But where to begin? That choice ended up being remarkably easy. My biggest regret has always been not having enough time to write creatively. I’d get on a good tear with the YA novel, then production would hit at Rue Morgue or a Burning Effigy release date would approach and I’d drop my own writing entirely just to facilitate getting that other stuff done. Then afterwards it would be hard to go back to the novel because by then all momentum had been lost.

 So I began with making a commitment to myself. One hour each weekday (either from 7 a.m. to 8 a.m., or 8 a.m. to 9 a.m.) would be “me” time to work on the novel. During that time, I’d write whether I felt like it or not, until the thing was done. And my beta reader would hold me accountable for delivering new pages each day. I’m proud to say, it’s worked like a charm. I needn’t even have worried about what I would do if I suffered writer’s block because I don’t. That one hour has quickly become the most anticipated and sacred part of my day. I also challenged myself to work chronologically on the book for as long as possible, and even that’s turning out better than expected. Just over two weeks into my new habit, I have nearly 40 solid pages of first draft to show for my efforts. And my story is evolving and solidifying faster than I can churn out the words.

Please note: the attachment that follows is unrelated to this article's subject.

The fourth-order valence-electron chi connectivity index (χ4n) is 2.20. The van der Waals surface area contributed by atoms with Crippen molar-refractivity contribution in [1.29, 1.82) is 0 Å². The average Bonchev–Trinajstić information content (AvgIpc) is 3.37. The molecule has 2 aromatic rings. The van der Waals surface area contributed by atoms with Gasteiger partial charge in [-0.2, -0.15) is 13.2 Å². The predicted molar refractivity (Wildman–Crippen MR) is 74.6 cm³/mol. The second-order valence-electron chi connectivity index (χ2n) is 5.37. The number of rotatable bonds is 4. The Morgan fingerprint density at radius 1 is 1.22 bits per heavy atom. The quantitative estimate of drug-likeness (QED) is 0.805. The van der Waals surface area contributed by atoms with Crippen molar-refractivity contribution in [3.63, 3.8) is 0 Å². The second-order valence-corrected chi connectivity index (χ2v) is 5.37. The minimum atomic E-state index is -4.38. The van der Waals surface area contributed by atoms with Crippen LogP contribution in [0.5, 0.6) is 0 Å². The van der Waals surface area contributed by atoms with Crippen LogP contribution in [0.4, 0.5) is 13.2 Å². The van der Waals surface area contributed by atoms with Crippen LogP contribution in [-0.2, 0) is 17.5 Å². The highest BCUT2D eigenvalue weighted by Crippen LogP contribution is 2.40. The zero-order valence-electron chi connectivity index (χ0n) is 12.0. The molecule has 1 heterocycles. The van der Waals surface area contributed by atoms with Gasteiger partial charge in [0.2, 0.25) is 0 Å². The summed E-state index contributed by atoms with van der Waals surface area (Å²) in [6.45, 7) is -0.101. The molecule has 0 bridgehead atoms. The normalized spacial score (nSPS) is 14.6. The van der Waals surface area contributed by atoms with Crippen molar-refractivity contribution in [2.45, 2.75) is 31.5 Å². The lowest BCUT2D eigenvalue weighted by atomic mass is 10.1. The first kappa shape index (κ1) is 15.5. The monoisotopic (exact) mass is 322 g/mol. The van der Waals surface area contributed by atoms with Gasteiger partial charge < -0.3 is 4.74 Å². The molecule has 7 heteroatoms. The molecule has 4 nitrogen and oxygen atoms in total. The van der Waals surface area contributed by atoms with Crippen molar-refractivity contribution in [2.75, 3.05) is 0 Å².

The best change, however, has been the return of my personal happiness. I love my job and my press, but somewhere along the way I forgot to love myself. And while I wouldn’t wish what I went through at the beginning of this year on anyone, I’m very thankful now for every horrible moment of it, because if none of that had happened I doubt I would have found the courage or the commitment to embark on changing my life, even just one hour at a time.


Stuff I Wrote